childhood what I now understand to be a decided masochistic or
   passively algolagnic tendency. So far as I remember, this
   manifested itself in me in two aspects; one psychic or
   sentimental and free from carnality, expressing itself in
   imaginative visions such as the following: I used, to imagine
   myself kneeling before a young and beautiful woman and being
   sentenced by her to some punishment, and even threatened with
   death. At other times I would picture myself as a wounded soldier
   watched over on his sickbed by queenly women. These visions
   always included an imagination of something heroic in my own
   personality. No doubt they were the same kind of dreamings as are
   present in multitudes of imaginative children; they are only of
   interest in so far as a sexual element was present; and that was
   algolagnic in character.
   "I had a small fund of natural common sense; and my surroundings
   were not favorable to sentimental imaginings; consequently I
   believe I began to throw them off at an early age, though the
   temperament which produced them is still a part of my nature.
   "On the carnal side, the sexual instinct was decidedly
   algolagnic. Masturbation is one of my earliest recollections;
   indeed, it was not at first, so far as I remember, associated
   with any sexual ideas at all; but began as a reflex animal act. I
   do not remember its first occurrence. It soon, however, became
   associated in my mind with algolagnic excitement, giving rise to
   reveries which took the ordinary form of imagining oneself
   stripped and whipped, etc., by persons of the opposite sex. The
   _dramatis personae_ in my own algolagnic reveries were elderly
   women; somewhat strangely, I did not associate physical sexuality
   at this period with young and attractive women. If scientific
   light on these matters were generally available in the practical
   bringing up of children, persons in charge of young children
   might refrain from exciting an algolagnic tendency or doing
   anything calculated to awake sexual emotions prematurely. In my
   own case, I recollect acts performed by older persons in
   ignorance and thoughtlessness which undoubtedly tended to foster
   and strengthen my algolagnic instinct.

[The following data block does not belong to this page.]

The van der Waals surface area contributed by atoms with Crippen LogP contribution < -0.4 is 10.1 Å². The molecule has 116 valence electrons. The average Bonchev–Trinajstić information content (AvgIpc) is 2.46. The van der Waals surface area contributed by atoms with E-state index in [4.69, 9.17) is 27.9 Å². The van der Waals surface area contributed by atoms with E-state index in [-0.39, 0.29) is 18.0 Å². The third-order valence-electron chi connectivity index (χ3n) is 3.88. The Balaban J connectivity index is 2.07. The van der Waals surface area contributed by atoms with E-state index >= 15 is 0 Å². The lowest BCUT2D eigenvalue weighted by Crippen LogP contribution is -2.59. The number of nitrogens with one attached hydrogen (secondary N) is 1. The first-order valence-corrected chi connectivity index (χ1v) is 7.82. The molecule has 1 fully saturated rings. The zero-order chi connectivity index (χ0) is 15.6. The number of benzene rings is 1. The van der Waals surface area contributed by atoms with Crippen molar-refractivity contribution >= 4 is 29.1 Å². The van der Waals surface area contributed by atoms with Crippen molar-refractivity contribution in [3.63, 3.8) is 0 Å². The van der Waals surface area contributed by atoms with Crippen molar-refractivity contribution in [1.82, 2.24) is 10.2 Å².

"Little or nothing was done to prevent, discover, or remedy the
   pernicious habit into which I was falling unknowingly.
   Circumcision was perhaps little thought of in those days as a
   preventive of juvenile masturbation; at any rate, it was not
   resorted to in my case. I remember, indeed, that a nurse
   discovered that I was practicing masturbation, and I think she
   made a few half-hearted attempts to stop it. It was probably
   these attempts which gave me a growing feeling that there was
   something wrong about masturbation, and that it must be practiced
   secretly. But they were unsuccessful in their main object. The
   practice continued.
   "I went to school at the age of 10. There I came in contact
   almost without warning, with the ordinary lewdness and grossness
   of school conversation, and took to it readily. I soon became
   conversant with the theory of sexual relations; but never got the
   opportunity of sexual intercourse, and probably should have felt
   some moral restraint even had such opportunity presented itself,
   for coitus, however interesting it might be to talk about, was a
   bigger thing to practice than masturbation. I masturbated fairly
   frequently, occasionally producing two orgasms in quick
   succession. I seldom masturbated with the hand; my method was to
   lie face downward. There was probably little or no homosexuality
   at my first school. I never heard of it till later, and it was
   always repugnant to me, though surrounded with a certain morbid
   interest. Masturbation was discountenanced openly at the school,
   but was, I believe, extensively practiced, both at that school
   and at the two others I afterward attended. The boys often talked
   about the hygiene of it; and the general theory was that it was
   somehow physically detrimental; but I heard no arguments advanced
   sufficiently cogent to make me see the necessity for a real moral
   effort against the habit, though, as I neared puberty, I was
   indulging more moderately and with greater misgivings.
   "The fact of becoming acquainted with the theory of sexual
   intercourse tended to diminish the algolagnia, and to impel my
   sexual instinct into an ordinary channel. On one occasion